A report being released today by a committee of the National Research Council endorses Mars as a long-term “horizon” goal of NASA’s human spaceflight efforts, but suggests that more funding, and perhaps a human return to the Moon, are necessary to achieve that goal.
The report, by the Committee on Human Spaceflight, is being released today, with a webcast of a public briefing on the report available at 11 am EDT at the committee’s website. That report concludes the US needs to decide what its long-term goal should be in human spaceflight, and design a program to meet that goal with some flexibility in the steps along the way to achieve it.
“A sustainable program of human deep space exploration must have an ultimate, ‘horizon’ goal that provides a long-term focus that is less likely to be disrupted by major technological failures and accidents along the way and the vagaries of the political process and economic scene,” the report concludes. Of the destinations achievable in the foreseeable future by human missions—the Moon, near Earth asteroids, the moons of Mars, and Mars—only Mars fits the bill, the committee concluded.
“Among this small set of plausible goals, the most distant and difficult is putting human boots on the surface of Mars, thus that is the horizon goal for human space exploration,” said committee co-chairman Jonathan Lunine of Cornell University, in a statement accompanying the report. “All long-range space programs by our potential partners converge on this goal.”
A large section of the nearly 300-page report is devoted to examining mission architectures for future human space exploration, in particular those that lead to that horizon goal of humans on Mars. The report makes no specific recommendations about which pathway to pursue, but does suggest an “Enhanced Exploration” path, which includes missions to Earth-Moon L2, a near Earth asteroid in a “native” orbit, the suface of the Moon, and the moons of Mars before a landing on the surface of Mars would have a lower developmental risk than alternative scenarios, but would delay a human landing on Mars to perhaps as late as the 2050s.
The report was not as favorable towards the “ARM-to-Mars” approach, which follows the Asteroid Redirect Mission (ARM) that NASA is currently planning straight to missions to the Martian moons and then the surface. That architecture, the committee found, has an “exceedingly high” development risk and long gaps between missions. “[W]ithout a considerable increase in HSF funding for NASA, the ARM-to-Mars pathway presents the prospect of a long period of technology development where NASA’s stakeholders do not see actual human explorations missions taking place,” the report stated, adding that such long gaps between missions are among “the most serious challenges to program sustainability” identified in the report. (A third mission architecture, which included missions to the surface of the Moon before going on to the Martian surface, tended to lie between the ARM and Enhanced Exploration scenarios in terms of schedule and risk.)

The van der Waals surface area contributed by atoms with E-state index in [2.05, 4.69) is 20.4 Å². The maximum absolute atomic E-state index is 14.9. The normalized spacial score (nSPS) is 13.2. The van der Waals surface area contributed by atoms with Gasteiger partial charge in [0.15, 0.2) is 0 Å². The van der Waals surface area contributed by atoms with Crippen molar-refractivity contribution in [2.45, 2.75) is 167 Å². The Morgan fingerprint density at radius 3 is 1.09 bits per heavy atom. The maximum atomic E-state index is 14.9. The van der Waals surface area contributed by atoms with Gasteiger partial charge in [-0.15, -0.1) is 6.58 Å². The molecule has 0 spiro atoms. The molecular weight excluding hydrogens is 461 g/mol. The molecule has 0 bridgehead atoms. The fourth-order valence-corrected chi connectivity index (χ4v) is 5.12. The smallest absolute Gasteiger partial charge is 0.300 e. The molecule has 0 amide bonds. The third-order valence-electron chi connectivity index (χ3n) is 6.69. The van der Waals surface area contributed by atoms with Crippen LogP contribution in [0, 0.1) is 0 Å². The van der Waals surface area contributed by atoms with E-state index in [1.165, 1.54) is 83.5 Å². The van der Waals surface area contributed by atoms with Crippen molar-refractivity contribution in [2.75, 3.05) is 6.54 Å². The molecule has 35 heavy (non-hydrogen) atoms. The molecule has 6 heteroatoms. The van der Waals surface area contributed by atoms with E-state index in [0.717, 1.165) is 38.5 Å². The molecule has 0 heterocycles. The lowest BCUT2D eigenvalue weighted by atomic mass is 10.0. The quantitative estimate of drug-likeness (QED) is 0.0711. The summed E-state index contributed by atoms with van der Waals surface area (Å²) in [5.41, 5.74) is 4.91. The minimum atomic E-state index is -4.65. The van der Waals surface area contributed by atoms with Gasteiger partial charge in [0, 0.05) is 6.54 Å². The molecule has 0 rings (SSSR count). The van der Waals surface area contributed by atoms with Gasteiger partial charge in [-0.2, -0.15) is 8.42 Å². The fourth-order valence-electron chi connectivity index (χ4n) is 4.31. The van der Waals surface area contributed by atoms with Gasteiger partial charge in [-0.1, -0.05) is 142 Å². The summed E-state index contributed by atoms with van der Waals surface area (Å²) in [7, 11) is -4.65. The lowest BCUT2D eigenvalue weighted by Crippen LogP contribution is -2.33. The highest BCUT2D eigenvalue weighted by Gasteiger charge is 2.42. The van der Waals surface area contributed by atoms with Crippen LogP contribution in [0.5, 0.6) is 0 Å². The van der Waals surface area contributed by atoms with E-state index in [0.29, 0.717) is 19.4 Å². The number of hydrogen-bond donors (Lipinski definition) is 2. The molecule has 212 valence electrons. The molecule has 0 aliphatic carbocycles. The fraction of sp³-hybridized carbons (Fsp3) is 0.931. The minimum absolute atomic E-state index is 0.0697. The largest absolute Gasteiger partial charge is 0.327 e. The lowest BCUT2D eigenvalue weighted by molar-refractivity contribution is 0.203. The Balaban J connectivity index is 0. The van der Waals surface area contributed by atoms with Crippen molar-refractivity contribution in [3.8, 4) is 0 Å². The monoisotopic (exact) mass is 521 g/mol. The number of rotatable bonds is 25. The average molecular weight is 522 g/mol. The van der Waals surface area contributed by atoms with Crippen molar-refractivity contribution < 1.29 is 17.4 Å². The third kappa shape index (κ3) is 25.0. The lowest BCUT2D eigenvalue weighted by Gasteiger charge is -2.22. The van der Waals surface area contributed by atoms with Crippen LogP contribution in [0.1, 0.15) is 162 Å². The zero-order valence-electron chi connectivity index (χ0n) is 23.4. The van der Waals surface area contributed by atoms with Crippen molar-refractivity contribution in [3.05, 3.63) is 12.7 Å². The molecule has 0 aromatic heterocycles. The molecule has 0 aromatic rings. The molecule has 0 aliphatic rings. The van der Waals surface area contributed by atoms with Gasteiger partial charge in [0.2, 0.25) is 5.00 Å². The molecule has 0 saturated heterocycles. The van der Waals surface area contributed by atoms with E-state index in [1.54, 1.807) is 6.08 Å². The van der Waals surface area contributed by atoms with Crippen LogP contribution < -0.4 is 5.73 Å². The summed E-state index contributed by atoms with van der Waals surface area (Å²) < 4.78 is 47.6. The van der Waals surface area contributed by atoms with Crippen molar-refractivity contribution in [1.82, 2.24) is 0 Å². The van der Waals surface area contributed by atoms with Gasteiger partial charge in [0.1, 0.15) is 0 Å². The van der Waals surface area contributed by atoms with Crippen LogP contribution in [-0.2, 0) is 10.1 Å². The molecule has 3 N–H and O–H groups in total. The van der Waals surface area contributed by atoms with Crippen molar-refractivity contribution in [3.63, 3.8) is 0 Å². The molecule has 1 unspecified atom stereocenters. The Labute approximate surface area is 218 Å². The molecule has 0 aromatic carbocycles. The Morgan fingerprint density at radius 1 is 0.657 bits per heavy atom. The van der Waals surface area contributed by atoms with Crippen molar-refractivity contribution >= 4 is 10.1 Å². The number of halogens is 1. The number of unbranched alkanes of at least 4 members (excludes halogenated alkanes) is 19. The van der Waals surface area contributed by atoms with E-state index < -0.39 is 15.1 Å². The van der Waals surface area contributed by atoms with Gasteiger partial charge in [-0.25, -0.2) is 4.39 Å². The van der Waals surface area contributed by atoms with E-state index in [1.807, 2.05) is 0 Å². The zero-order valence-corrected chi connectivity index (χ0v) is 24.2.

Another key conclusion of the report is that any set of missions to send humans to Mars wil require funding above what NASA is getting today. “As long as flat NASA human spaceflight budgets are continued, NASA will be unable to conduct any human space exploration programs beyond cislunar space,” the report states. “The only pathways that successfully land humans on the surface of Mars require spending to rise above inflation for an extended period.” The report suggests funding increases of about twice the rate of inflation, or about 5% per year, would be needed to carry out the proposed exploration architectures.
Other parts of the report, on more general aspects of human spaceflight, are not too surprising. The committee found no single, compelling rationale for human space exploration, arguing instead for a nix of “pragmatic” and “aspirational” goals, from national prestige to scientific discovery to survival of the species. Public interest about human spaceflight, the committee concluded, is “modest” at best. “Space exploration fares relatively poorly among the public compared to other spending priorities,” the report notes.
In the statement accompanying the report, the committee’s other co-chairman, Purdue University president and former governor of Indiana Mitch Daniels, called on the government to provide long-term stability for the nation’s human space exploration program.
“Our committee concluded that any human exploration program will only succeed if it is appropriately funded and receives a sustained commitment on the part of those who govern our nation. That commitment cannot change direction election after election,” he said. “Our elected leaders are the critical enablers of the nation’s investment in human spaceflight, and only they can assure that the leadership, personnel, governance, and resources are in place in our human exploration program.”
However, given the history of changes in human spaceflight (documented in the report), along with relatively tepid public support, such long-term stability will be hard to come by.